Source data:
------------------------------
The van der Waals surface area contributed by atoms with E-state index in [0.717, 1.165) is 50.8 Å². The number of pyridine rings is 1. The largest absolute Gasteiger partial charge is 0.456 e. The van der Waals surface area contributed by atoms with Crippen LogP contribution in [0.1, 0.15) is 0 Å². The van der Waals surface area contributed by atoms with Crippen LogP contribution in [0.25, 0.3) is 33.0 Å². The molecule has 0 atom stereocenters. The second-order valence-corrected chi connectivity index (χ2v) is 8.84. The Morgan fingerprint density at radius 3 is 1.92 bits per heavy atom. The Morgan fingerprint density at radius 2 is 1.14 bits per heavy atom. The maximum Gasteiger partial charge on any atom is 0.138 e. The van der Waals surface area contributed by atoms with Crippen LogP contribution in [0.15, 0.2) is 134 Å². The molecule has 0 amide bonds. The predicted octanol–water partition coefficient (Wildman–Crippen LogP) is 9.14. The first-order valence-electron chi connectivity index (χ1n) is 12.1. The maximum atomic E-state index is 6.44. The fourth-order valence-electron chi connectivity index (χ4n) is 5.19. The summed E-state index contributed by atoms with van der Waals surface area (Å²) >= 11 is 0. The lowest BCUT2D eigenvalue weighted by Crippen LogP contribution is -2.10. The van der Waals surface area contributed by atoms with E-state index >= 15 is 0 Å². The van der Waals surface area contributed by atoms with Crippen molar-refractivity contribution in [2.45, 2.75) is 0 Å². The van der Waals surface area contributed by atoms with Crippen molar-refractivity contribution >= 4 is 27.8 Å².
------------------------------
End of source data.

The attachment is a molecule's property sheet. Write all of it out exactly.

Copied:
The van der Waals surface area contributed by atoms with E-state index in [0.717, 1.165) is 50.8 Å². The number of pyridine rings is 1. The largest absolute Gasteiger partial charge is 0.456 e. The van der Waals surface area contributed by atoms with Crippen LogP contribution in [0.1, 0.15) is 0 Å². The van der Waals surface area contributed by atoms with Crippen LogP contribution in [0.25, 0.3) is 33.0 Å². The molecule has 0 atom stereocenters. The second-order valence-corrected chi connectivity index (χ2v) is 8.84. The Morgan fingerprint density at radius 3 is 1.92 bits per heavy atom. The Morgan fingerprint density at radius 2 is 1.14 bits per heavy atom. The maximum Gasteiger partial charge on any atom is 0.138 e. The van der Waals surface area contributed by atoms with Crippen LogP contribution in [0.15, 0.2) is 134 Å². The molecule has 0 amide bonds. The predicted octanol–water partition coefficient (Wildman–Crippen LogP) is 9.14. The first-order valence-electron chi connectivity index (χ1n) is 12.1. The maximum atomic E-state index is 6.44. The fourth-order valence-electron chi connectivity index (χ4n) is 5.19. The summed E-state index contributed by atoms with van der Waals surface area (Å²) >= 11 is 0. The lowest BCUT2D eigenvalue weighted by Crippen LogP contribution is -2.10. The van der Waals surface area contributed by atoms with E-state index >= 15 is 0 Å². The van der Waals surface area contributed by atoms with Crippen molar-refractivity contribution in [2.45, 2.75) is 0 Å². The van der Waals surface area contributed by atoms with Crippen molar-refractivity contribution >= 4 is 27.8 Å².